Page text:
Drag wrestler Alice Starr wants to ‘indoctrinate’ people – ‘to be not as hateful’

A graphic of drag wrestler Alice Starr wearing a pink and blue outfit as they lick a lollipop with an image of them wrestling in the background

Canada’s first and only drag wrestler Alice Starr has an agenda.

It’s hard to navigate the internet at the moment without being confronted with hateful allegations of drag queens and trans people “indoctrinating” children by simply existing.

It’s a tired repeat of the moral panics that have targeted LGBTQ+ folks and other marginalised people throughout history.

In the 1970s, anti-LGBTQ+ crusader Anita Bryant led a dedicated, bigoted campaign to limit the legal rights of queer people – all in the name of protecting children.

This demonisation continued into the 80s as the media was flooded with headlines describing the AIDS crisis as a “gay virus plague” – in the same hysterical tone that drag performers are right now being labelled “groomers”.

Alice Starr, Canada’s only drag wrestler, tells PinkNews that the only “indoctrination” they’re interested in is to encourage people “to be not as hateful”.

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“If there’s anything that I’ve got an agenda on, it’s to make people love each other more,” Starr says.

“I’ve got opportunities within the wrestling world. There’s an obvious symbolism of fighting someone in that squared circle, where there is an opponent and there are hurdles.”

“And oftentimes, that’s someone who dislikes your character or dislikes you personally, and the audience has to buy into that. 

“There’s no buying into what I’m doing. It is the truth when I’m wrestling.”

Alice wrestles in full drag. The two art forms are often thought of as artifices – filled with choreographed fights, spandex costumes and stunts.

But for Starr, “Tyler [their legal name] and Alice are the same thing. Alice is in the ring. Alice is here right now. But they’re not personas. They’re extensions of me.”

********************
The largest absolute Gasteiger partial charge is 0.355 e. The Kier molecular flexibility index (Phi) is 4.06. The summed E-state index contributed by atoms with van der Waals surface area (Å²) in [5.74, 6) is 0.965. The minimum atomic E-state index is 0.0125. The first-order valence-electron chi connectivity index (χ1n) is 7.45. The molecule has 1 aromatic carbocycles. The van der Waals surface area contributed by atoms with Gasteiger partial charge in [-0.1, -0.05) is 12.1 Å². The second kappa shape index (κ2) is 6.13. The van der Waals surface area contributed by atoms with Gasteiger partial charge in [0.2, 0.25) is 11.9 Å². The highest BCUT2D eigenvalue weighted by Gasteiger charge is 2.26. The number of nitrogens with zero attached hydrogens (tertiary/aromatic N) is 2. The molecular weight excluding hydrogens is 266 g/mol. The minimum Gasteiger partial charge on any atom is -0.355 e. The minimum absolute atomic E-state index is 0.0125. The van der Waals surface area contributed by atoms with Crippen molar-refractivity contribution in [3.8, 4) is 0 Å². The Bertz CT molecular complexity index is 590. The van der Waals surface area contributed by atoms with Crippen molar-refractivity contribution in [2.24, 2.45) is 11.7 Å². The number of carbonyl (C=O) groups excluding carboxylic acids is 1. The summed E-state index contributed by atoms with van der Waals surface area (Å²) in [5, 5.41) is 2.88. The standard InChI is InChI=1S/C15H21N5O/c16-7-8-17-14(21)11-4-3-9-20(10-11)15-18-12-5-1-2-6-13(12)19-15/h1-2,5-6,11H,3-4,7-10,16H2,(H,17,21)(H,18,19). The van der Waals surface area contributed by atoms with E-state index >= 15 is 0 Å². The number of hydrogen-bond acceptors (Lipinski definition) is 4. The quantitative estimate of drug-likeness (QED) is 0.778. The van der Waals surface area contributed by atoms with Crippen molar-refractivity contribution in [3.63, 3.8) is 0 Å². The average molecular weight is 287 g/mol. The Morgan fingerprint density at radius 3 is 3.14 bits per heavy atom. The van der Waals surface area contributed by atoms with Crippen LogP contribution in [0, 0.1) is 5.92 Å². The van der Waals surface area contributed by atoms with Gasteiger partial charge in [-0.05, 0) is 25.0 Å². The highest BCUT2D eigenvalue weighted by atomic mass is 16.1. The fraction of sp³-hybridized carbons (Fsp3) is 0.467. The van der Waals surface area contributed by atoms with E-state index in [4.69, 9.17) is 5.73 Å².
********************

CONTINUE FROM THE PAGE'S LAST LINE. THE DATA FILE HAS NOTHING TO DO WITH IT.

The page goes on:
Putting themselves out there isn’t easy, especially given the “really terrifying” climate for LGBTQ+ people and drag performers around the world. 

But they have to find a “way to turn that terror into motivation”, like focusing on their child’s future.

“What really motivates me is the fact that I have a son, and he’s so young and knowing that I want a world that he can grow up in, where he can be and do whatever he wants,” Starr says. 

“And if I can even be a small piece of the change that the world sees, then I’ve done my job, and I can deem this whole endeavour successful.”

Drag culture has moved into the mainstream where it has become a multimillion dollar industry, spanning from Drag Race to Disney movies.

Yet, homegrown drag events are longer simple affairs in the US and even Canada, where Alice Starr calls home. 

In March, a Canadian public library cancelled a family-friendly drag storytime event after staff received threats and hate online. Just a few days later, in Ontario, drag performers were interrupted while singing nursery rhymes with kids and reading books to them by conservatives shouting bible passages

In April, Ontario New Democratic Party urged the government to create community safety zones to protect drag artists and LGBTQ+ people from harassment and intimidation at their performances. In the US, some states have succeeded in legally restricting drag.

Alice Starr has felt this first-hand. They say bans in Tennessee and Florida have “severely affected” their career. 

Drag wrestler Alice Starr screams while pulling at the black collar of their shirt
Drag wrestler Alice Starr says ‘wrestling needs to be more inclusive’, and they’re doing their part in introducing more wrestling fans to drag. (Instagram/@officialalicestarr)

They add there’s still “stigma and hate within the wrestling world when it comes to queer people” which has been diminishing in recent years.

Despite the terrifying situation for the drag and LGBTQ+ communities, they say it’s been “extremely fulfilling” to be some wrestling fans’ first experience with a drag artist or queer person. 

“I’ve always been someone that loves to push back and be a little against the grain,” Starr says.

“I quickly found out that the wrestling world is not only unforgiving, but it can be super scary because these people can see you as an outsider. 

“Despite the similarities, the over the top persona of drag, and everybody loves drag. We could date back to Bugs Bunny and Dame Edna, so many other depictions – Mrs Doubtfire … It’s just showcasing that the idea of it is not that foreign. 

“And so now being in the wrestling world and being in front of people, I represent drag for the first time in their eyes. They’ve never seen a drag queen perform. 

“So there’s a certain sense of responsibility that is scary, but I also welcome it because someone has to do it. 

“Someone has to make a change in the wrestling world, and wrestling needs to be more inclusive. And I think this is a great opportunity to do it through storytelling.”